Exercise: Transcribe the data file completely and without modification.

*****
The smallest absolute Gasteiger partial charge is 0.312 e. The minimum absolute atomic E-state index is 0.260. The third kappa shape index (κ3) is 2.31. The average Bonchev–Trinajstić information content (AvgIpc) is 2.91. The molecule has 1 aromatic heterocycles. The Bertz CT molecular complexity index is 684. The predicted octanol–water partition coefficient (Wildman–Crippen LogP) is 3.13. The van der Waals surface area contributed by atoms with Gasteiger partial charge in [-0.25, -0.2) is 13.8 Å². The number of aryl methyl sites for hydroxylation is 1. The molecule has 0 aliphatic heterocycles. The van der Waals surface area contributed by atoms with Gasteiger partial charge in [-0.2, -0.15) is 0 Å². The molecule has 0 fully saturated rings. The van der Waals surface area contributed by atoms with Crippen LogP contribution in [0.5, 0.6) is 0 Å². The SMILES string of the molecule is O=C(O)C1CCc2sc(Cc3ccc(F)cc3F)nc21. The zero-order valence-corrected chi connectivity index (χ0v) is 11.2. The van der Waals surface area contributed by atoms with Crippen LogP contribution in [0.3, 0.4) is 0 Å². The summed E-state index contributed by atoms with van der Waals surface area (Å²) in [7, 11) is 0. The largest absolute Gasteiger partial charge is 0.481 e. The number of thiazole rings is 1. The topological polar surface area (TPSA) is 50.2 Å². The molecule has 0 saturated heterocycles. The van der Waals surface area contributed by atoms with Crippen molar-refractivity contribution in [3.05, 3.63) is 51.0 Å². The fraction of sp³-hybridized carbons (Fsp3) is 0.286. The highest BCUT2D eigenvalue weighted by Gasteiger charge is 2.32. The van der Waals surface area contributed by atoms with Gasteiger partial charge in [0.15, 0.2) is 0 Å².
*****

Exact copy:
The smallest absolute Gasteiger partial charge is 0.312 e. The minimum absolute atomic E-state index is 0.260. The third kappa shape index (κ3) is 2.31. The average Bonchev–Trinajstić information content (AvgIpc) is 2.91. The molecule has 1 aromatic heterocycles. The Bertz CT molecular complexity index is 684. The predicted octanol–water partition coefficient (Wildman–Crippen LogP) is 3.13. The van der Waals surface area contributed by atoms with Gasteiger partial charge in [-0.25, -0.2) is 13.8 Å². The number of aryl methyl sites for hydroxylation is 1. The molecule has 0 aliphatic heterocycles. The van der Waals surface area contributed by atoms with Gasteiger partial charge in [-0.2, -0.15) is 0 Å². The molecule has 0 fully saturated rings. The van der Waals surface area contributed by atoms with Crippen LogP contribution in [0.5, 0.6) is 0 Å². The SMILES string of the molecule is O=C(O)C1CCc2sc(Cc3ccc(F)cc3F)nc21. The zero-order valence-corrected chi connectivity index (χ0v) is 11.2. The van der Waals surface area contributed by atoms with Crippen LogP contribution in [0.3, 0.4) is 0 Å². The summed E-state index contributed by atoms with van der Waals surface area (Å²) in [7, 11) is 0. The largest absolute Gasteiger partial charge is 0.481 e. The number of thiazole rings is 1. The topological polar surface area (TPSA) is 50.2 Å². The molecule has 0 saturated heterocycles. The van der Waals surface area contributed by atoms with Crippen molar-refractivity contribution in [3.05, 3.63) is 51.0 Å². The fraction of sp³-hybridized carbons (Fsp3) is 0.286. The highest BCUT2D eigenvalue weighted by Gasteiger charge is 2.32. The van der Waals surface area contributed by atoms with Gasteiger partial charge in [0.15, 0.2) is 0 Å².